• Recent Comments

    THATCampers can use the blog and comments to talk about session ideas. Follow along by subscribing to the comments feed and to the blog feed!

    • thuyanh: A friend and I have actually made a video response that defends the “dumbest generation” and we...
    • Steven Hayes: Hi, just read your “project retrain” description as part of my background reading for...
    • Peter: Just curious: Is there a version of the National Register Nomination Form in some kind of database format,...
    • Samuel Teshale Derbe: This is excactly what I have been looking for.I have been recently invited to contribute to a...
    • plr articles: Just added more knowledge to my “library-head” :D
  • Twitter

    Here's what others are saying about THATCamp on Twitter

    • No items

    All Posts

  • THATCamp Prime Collaborative Documents
  • THATCamp Prime evaluation
  • New session: The THATCamp Movement
  • THATCamp on Flickr
  • Visualizing Subjectivity
  • More Twitter Visualizations
  • Remixing Academia
  • What THATCampers have been tweeting about (pre-camp)
  • Late to the Stage: Performing Queries
  • Humanist Readable Documentation
  • Zen Scavenger Hunt
  • The (in)adequacies of markup
  • One Week, One Book: Hacking the Academy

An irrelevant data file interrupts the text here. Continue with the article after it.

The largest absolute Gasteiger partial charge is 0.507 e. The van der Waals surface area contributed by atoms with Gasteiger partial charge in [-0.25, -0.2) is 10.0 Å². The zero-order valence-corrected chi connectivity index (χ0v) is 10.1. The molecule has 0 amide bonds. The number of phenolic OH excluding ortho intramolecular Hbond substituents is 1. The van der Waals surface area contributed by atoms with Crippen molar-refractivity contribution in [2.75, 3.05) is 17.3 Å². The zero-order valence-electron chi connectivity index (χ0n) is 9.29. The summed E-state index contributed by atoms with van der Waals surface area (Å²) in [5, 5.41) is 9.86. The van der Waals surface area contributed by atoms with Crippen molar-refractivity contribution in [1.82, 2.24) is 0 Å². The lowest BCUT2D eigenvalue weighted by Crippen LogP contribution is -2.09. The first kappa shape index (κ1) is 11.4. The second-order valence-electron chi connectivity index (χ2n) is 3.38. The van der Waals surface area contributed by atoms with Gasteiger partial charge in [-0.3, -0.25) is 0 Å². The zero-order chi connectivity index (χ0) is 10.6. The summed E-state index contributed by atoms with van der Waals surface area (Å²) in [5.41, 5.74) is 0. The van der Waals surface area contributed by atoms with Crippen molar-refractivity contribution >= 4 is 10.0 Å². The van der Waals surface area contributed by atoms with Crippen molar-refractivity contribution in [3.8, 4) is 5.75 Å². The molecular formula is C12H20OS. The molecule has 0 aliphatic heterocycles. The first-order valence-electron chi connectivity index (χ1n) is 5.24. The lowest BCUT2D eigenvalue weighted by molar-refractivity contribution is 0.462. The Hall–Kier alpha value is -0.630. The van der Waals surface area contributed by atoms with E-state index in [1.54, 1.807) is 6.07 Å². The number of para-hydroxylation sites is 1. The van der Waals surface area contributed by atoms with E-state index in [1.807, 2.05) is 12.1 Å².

• Analogizing the Sciences
  • Digital Literacy for the Dumbest Generation
  • Teaching Students Transferable Skills
  • Modest Proposals from a Digital Novice
  • Creative data visualizations
  • OpenStreetMap for Mapping of Historical Sites
  • soft circuits
  • Mostly Hack…
  • A Contextual Engagement
  • ARGs, Archives, and Digital Scholarship
  • Playing With the Past: Pick One of Three
  • DH centers as hackerspaces
  • All Courseware Sucks
  • HTML5
  • Dude, I Just Colleagued My Dean
  • The Future of Interdisciplinary Digital Cultural Heritage Curriculum (oh yeah, and games as well)
  • Project "Develop Self-Paced Open Access DH Curriculum for Mid-Career Scholars Otherwise Untrained"
  • what have you done for us lately?
  • Digital Storytelling: Balancing Content and Skill
  • Visualizing text: theory and practice
  • Plays Well With Others
  • Citing a geospatial hootenanny
  • Reimagining the National Register Nomination Form
  • documentation: what's in it for us?
  • Sharing the work
  • Digital Humanities Now 2.0 and New Models for Journals
  • Finding a Successor to Paper and Print
  • "Writing Space"
  • From Scratch
  • Cultivating Digital Skills and New Learning Spaces
  • Surveying the Digital Landscape Once Again
  • Building and designing projects for long term preservation
  • Collecting the Digital Story: Omeka and the New Media Narrative
  • Design Patterns for DH Projects
  • Chronicling America: They gave us an API. What do we do now?
  • Social Media and the History Non-Profit
  • THATCamp-in-a-Box
  • Teaching Collaboration
  • Geolocation, Archives, and Emulators (not all at once)
  • The Sound of Drafting
  • The Schlegel Blitz ("Only connect…")
  • Text Mining Scarce Sources
  • Applying open source methodology and economics to academia
  • What I'd Most Like to Do or Discuss
  • Hacking ethics for edupunks
  • Mobile technology and the humanities
  • Audiences and Arguments for Digital History
  • Open Peer Review
  • Who Wants To Be A Hacker?
  • Please advise
  • Greetings from the new Regional THATCamp Coordinator!
  • 2010 Applications Open!